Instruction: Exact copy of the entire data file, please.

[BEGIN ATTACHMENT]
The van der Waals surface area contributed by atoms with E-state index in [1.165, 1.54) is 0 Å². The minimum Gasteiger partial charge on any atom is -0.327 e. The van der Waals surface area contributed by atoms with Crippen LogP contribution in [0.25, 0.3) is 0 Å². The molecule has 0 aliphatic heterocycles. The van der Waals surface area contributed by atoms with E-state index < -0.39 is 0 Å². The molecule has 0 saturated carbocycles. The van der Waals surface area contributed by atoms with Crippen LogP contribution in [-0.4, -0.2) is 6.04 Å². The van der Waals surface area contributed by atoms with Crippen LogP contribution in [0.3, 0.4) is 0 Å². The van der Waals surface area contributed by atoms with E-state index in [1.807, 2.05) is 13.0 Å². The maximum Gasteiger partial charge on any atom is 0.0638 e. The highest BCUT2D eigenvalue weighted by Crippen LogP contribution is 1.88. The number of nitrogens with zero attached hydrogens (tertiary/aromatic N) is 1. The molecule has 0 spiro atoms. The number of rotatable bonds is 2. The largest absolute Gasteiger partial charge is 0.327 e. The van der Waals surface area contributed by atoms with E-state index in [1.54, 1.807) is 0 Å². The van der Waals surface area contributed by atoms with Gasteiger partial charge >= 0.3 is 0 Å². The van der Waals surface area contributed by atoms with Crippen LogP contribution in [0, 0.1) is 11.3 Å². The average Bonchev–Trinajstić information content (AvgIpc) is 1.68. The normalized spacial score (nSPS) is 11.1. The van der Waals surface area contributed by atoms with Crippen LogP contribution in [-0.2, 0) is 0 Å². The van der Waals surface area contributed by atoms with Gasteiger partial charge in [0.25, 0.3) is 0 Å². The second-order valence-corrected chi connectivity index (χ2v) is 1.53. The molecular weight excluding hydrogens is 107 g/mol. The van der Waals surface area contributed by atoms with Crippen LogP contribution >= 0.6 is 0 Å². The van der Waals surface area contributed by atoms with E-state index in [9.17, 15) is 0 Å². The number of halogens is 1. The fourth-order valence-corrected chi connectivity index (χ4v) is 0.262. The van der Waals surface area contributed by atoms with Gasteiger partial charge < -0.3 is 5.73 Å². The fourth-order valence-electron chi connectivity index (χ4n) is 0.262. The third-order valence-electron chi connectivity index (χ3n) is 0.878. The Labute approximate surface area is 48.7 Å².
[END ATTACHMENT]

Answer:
The van der Waals surface area contributed by atoms with E-state index in [1.165, 1.54) is 0 Å². The minimum Gasteiger partial charge on any atom is -0.327 e. The van der Waals surface area contributed by atoms with Crippen LogP contribution in [0.25, 0.3) is 0 Å². The molecule has 0 aliphatic heterocycles. The van der Waals surface area contributed by atoms with E-state index < -0.39 is 0 Å². The molecule has 0 saturated carbocycles. The van der Waals surface area contributed by atoms with Crippen LogP contribution in [-0.4, -0.2) is 6.04 Å². The van der Waals surface area contributed by atoms with Crippen LogP contribution in [0.3, 0.4) is 0 Å². The van der Waals surface area contributed by atoms with E-state index in [1.807, 2.05) is 13.0 Å². The maximum Gasteiger partial charge on any atom is 0.0638 e. The highest BCUT2D eigenvalue weighted by Crippen LogP contribution is 1.88. The number of nitrogens with zero attached hydrogens (tertiary/aromatic N) is 1. The molecule has 0 spiro atoms. The number of rotatable bonds is 2. The largest absolute Gasteiger partial charge is 0.327 e. The van der Waals surface area contributed by atoms with E-state index in [1.54, 1.807) is 0 Å². The van der Waals surface area contributed by atoms with Gasteiger partial charge >= 0.3 is 0 Å². The van der Waals surface area contributed by atoms with Crippen LogP contribution in [0, 0.1) is 11.3 Å². The average Bonchev–Trinajstić information content (AvgIpc) is 1.68. The normalized spacial score (nSPS) is 11.1. The van der Waals surface area contributed by atoms with Crippen LogP contribution in [-0.2, 0) is 0 Å². The van der Waals surface area contributed by atoms with Gasteiger partial charge in [0.25, 0.3) is 0 Å². The second-order valence-corrected chi connectivity index (χ2v) is 1.53. The molecular weight excluding hydrogens is 107 g/mol. The van der Waals surface area contributed by atoms with Crippen LogP contribution >= 0.6 is 0 Å². The van der Waals surface area contributed by atoms with E-state index in [9.17, 15) is 0 Å². The number of halogens is 1. The fourth-order valence-corrected chi connectivity index (χ4v) is 0.262. The van der Waals surface area contributed by atoms with Gasteiger partial charge < -0.3 is 5.73 Å². The fourth-order valence-electron chi connectivity index (χ4n) is 0.262. The third-order valence-electron chi connectivity index (χ3n) is 0.878. The Labute approximate surface area is 48.7 Å².